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Amazon May be Pulling Just Walk Out from its Stores, but Autonomous Retail is Booming in Other Arenas

An Amazon Just Walk Out stadium store.
An Amazon Just Walk Out stadium store. (Image courtesy Amazon)

This is the second part of our two-part series, “From Self-Checkout to Just Walk Out: A Look at Autonomous Retail Experiences.” In part one we went beyond the headlines to uncover the reality of the self-checkout situation. In part two, we’re examining the feasibility of fully autonomous checkout solutions like Amazon’s Just Walk Out. And stay tuned next week for a special bonus entry in the series — an on-the-ground take on the smart cart shopping experience.

Cashierless checkout tech is having a rough year: The more commonplace self-checkout scanning stations are under fire amid concerns over shrink and consumer complaints, and on the other end of the spectrum, there also appears to be a pullback on fully autonomous solutions like Amazon’s Just Walk Out (JWO) stores. It’s enough to make one wonder if cashierless tech overall is simply a failed experiment.

The short answer is no, although the experiment is still very much in progress — and there have been some big failures. Most notable is Amazon’s recent pullback of its own tech, with the removal of JWO from its Amazon Fresh supermarkets and its plans to focus on smart carts instead at new locations.

A Verizon 5G and AiFi-powered autonomous store at the Hard Rock Stadium in Miami.
Image courtesy Miami Dolphins

And yet, Just Walk Out and similar technologies are racking up major wins in distinct, primarily smaller, retail environments like sports and entertainment venues, travel hubs and places where staffing for extended hours would be cost-prohibitive, like hospitals and college campuses.

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“It is an enduring truth that people don’t want to stand in checkout lines,” said Jon Jenkins, Vice President of Just Walk Out Technology at Amazon Web Services in an interview with Retail TouchPoints. “When you build a product around that, it allows you to focus on long-term solutions that solve real problems for customers. This is where I think Just Walk Out is fundamentally different than self-checkout: we’re not making [checkout] the customer’s problem, we’re making the problem go away altogether.”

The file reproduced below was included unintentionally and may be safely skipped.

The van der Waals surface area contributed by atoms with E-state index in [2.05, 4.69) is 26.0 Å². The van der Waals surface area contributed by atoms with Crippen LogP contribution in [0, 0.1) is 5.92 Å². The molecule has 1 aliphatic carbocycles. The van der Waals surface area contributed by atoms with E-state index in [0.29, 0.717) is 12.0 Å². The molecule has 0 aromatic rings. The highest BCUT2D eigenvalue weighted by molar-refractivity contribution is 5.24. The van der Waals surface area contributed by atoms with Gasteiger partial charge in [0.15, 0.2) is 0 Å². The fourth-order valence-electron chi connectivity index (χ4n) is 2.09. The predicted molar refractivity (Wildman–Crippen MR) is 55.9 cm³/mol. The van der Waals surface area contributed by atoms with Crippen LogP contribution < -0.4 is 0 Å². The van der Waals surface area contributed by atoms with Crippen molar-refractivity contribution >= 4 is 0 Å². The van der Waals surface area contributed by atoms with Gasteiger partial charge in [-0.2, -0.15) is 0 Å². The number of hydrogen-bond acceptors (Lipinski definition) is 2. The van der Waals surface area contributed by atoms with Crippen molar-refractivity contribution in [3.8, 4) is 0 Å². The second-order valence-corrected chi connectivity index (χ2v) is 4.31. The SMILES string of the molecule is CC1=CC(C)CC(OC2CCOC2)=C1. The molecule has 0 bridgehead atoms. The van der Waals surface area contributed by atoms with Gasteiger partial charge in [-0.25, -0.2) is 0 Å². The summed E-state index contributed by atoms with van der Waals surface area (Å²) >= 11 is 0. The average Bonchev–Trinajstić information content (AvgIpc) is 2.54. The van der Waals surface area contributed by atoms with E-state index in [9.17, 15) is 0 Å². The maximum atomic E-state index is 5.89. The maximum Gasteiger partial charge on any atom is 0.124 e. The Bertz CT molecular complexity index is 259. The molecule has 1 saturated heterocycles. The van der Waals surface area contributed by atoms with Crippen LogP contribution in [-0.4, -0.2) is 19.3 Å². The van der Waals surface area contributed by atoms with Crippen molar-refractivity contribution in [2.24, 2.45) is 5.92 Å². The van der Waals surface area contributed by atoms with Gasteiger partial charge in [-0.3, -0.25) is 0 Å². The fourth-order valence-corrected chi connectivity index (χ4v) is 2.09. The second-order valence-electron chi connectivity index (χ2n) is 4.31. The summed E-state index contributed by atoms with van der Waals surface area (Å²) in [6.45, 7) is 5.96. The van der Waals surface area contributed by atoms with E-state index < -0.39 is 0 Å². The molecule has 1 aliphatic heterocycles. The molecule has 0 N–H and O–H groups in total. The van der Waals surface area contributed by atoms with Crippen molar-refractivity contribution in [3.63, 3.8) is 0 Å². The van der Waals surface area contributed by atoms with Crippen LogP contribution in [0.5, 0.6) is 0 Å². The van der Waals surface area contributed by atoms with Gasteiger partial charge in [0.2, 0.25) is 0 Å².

But Jenkins is the first to admit that JWO-style tech won’t be a fit for every retail situation. So let’s take a look at where fully autonomous retail solutions are working, and where they aren’t.

The Challenges of Fully Autonomous Retail

1. It’s Intimidating

The first, and perhaps biggest, problem with fully autonomous stores is that they’re new and therefore make shoppers a little uncomfortable. That’s certainly not reason enough to write the tech off completely — after all, it took self-checkout 30 years to reach mainstream adoption — but it has definitely slowed the tech’s ability to scale.

“Not everyone is savvy enough or intuitive enough to use the tech,” said Sandeep Unni, Senior Director and Retail Analyst in Gartner’s Research and Advisory practice in an interview with Retail TouchPoints. “I’ve seen this firsthand on store visits. Pretty much every single time there’s someone at the front of the store walking people through the process, setting up the app or getting people registered. There’s definitely a learning curve.”

“When a store first launches, it’s not uncommon for the store associates to be somewhere near the gates, helping people understand how things work and how to use this type of store,” acknowledged Jenkins. “But customers very quickly pick up on how it works and even start teaching each other. It’s a very different experience, but once you’ve done it, it’s very appealing to do again.”

Because it is so different, even once a consumer figures it out, it can feel a bit strange: “In a Just Walk Out store it’s totally valid to walk in, grab a candy bar and stick it straight in your pocket,” added Jenkins. “In a traditional store, that would be theft, but we know you took the candy bar off the shelf, and we just charge you for it.”

An interesting facet of the ongoing retail shrink conversation, which also brings us to…

2. The Creep Factor  

Most consumers are aware that these stores are operated via a host of high-tech tracking tools, including cameras and AI, and in today’s more privacy-conscious world that idea can be off-putting. Amazon and other companies with similar technologies, like Google and Verizon, all claim this data is completely anonymized, but reports like one earlier this year — that the majority of JWO sales involve a human review of camera feeds — throw doubt on those reassurances.